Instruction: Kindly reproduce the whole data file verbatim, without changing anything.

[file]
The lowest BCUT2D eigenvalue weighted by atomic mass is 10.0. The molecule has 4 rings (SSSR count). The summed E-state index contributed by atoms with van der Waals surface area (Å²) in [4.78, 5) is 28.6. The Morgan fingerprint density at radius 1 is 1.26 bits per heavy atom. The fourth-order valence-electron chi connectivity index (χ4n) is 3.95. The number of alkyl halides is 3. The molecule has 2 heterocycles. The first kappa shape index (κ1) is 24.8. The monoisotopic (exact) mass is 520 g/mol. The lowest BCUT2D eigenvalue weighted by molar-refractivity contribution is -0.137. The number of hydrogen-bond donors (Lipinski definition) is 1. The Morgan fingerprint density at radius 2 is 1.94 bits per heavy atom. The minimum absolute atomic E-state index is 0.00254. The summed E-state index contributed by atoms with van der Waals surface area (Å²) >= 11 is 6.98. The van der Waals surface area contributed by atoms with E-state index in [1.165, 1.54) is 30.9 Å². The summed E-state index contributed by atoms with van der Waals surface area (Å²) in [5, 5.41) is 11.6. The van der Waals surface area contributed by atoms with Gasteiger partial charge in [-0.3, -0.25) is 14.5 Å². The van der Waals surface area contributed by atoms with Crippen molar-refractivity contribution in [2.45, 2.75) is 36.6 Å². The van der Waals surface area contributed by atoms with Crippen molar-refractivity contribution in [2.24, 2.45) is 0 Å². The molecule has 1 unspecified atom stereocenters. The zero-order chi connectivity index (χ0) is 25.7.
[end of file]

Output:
The lowest BCUT2D eigenvalue weighted by atomic mass is 10.0. The molecule has 4 rings (SSSR count). The summed E-state index contributed by atoms with van der Waals surface area (Å²) in [4.78, 5) is 28.6. The Morgan fingerprint density at radius 1 is 1.26 bits per heavy atom. The fourth-order valence-electron chi connectivity index (χ4n) is 3.95. The number of alkyl halides is 3. The molecule has 2 heterocycles. The first kappa shape index (κ1) is 24.8. The monoisotopic (exact) mass is 520 g/mol. The lowest BCUT2D eigenvalue weighted by molar-refractivity contribution is -0.137. The number of hydrogen-bond donors (Lipinski definition) is 1. The Morgan fingerprint density at radius 2 is 1.94 bits per heavy atom. The minimum absolute atomic E-state index is 0.00254. The summed E-state index contributed by atoms with van der Waals surface area (Å²) >= 11 is 6.98. The van der Waals surface area contributed by atoms with E-state index in [1.165, 1.54) is 30.9 Å². The summed E-state index contributed by atoms with van der Waals surface area (Å²) in [5, 5.41) is 11.6. The van der Waals surface area contributed by atoms with Gasteiger partial charge in [-0.3, -0.25) is 14.5 Å². The van der Waals surface area contributed by atoms with Crippen molar-refractivity contribution in [2.45, 2.75) is 36.6 Å². The van der Waals surface area contributed by atoms with Crippen molar-refractivity contribution in [2.24, 2.45) is 0 Å². The molecule has 1 unspecified atom stereocenters. The zero-order chi connectivity index (χ0) is 25.7.